There is something in the soul which is uncreated and uncreatable; if the whole soul were such, it would be uncreated and uncreatable; and this is the Intellect".
By Meister Eckhart (Author), Oliver Davies (Translator, Introduction)
'A free mind can achieve all things. But what is a free mind?'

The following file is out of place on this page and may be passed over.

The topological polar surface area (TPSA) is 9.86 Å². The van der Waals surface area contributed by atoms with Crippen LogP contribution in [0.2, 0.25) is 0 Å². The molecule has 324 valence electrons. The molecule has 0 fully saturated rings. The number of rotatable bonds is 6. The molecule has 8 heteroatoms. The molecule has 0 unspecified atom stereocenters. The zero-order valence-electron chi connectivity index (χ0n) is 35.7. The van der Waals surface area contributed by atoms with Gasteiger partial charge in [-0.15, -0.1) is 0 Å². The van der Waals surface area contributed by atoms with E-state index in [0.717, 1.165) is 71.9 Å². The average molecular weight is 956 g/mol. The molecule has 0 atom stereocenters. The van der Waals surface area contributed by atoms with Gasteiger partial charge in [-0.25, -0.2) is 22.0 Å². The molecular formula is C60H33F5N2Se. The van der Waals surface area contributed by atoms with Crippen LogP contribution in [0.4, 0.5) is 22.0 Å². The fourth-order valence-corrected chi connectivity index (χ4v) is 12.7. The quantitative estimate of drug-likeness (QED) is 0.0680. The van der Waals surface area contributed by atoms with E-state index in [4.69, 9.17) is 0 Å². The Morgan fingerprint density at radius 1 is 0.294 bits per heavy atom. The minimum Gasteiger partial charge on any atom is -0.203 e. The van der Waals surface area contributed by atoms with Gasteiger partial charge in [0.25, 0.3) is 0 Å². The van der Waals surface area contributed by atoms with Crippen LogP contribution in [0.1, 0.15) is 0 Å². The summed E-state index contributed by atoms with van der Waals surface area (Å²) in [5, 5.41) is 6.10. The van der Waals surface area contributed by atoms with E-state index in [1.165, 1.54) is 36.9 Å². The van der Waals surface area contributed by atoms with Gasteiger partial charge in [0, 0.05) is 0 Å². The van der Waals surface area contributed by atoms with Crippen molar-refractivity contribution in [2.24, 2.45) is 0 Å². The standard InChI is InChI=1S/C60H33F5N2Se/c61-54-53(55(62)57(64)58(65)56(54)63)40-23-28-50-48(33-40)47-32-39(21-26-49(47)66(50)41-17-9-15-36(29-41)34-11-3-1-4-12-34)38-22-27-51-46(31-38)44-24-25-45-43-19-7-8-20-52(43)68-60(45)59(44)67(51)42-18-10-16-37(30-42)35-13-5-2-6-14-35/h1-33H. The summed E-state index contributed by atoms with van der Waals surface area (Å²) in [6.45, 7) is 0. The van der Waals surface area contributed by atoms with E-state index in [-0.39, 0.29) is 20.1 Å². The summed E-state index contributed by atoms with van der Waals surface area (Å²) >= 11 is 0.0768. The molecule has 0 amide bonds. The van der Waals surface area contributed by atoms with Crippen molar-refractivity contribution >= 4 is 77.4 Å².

Composed during a critical time in the evaluation of European intellectual life, the works of Meister Eckhart are some of the most powerful medieval attempts to achieve a synthesis between ancient Greek thought and Christian faith. Writing with great rhetorical brilliance, Eckhart Combines the Neoplatonic concept of oneness—the idea that the ultimate principle of the universe is single and undivided—with his Christian belief in the Trinity, and considers the struggle to describe a perfect God through the imperfect medium of language. Fusing philosophy and religion with vivid originality and metaphysical passion, these works have intrigued and inspired philosophers and theologians from Hegel to Heidegger and beyond.
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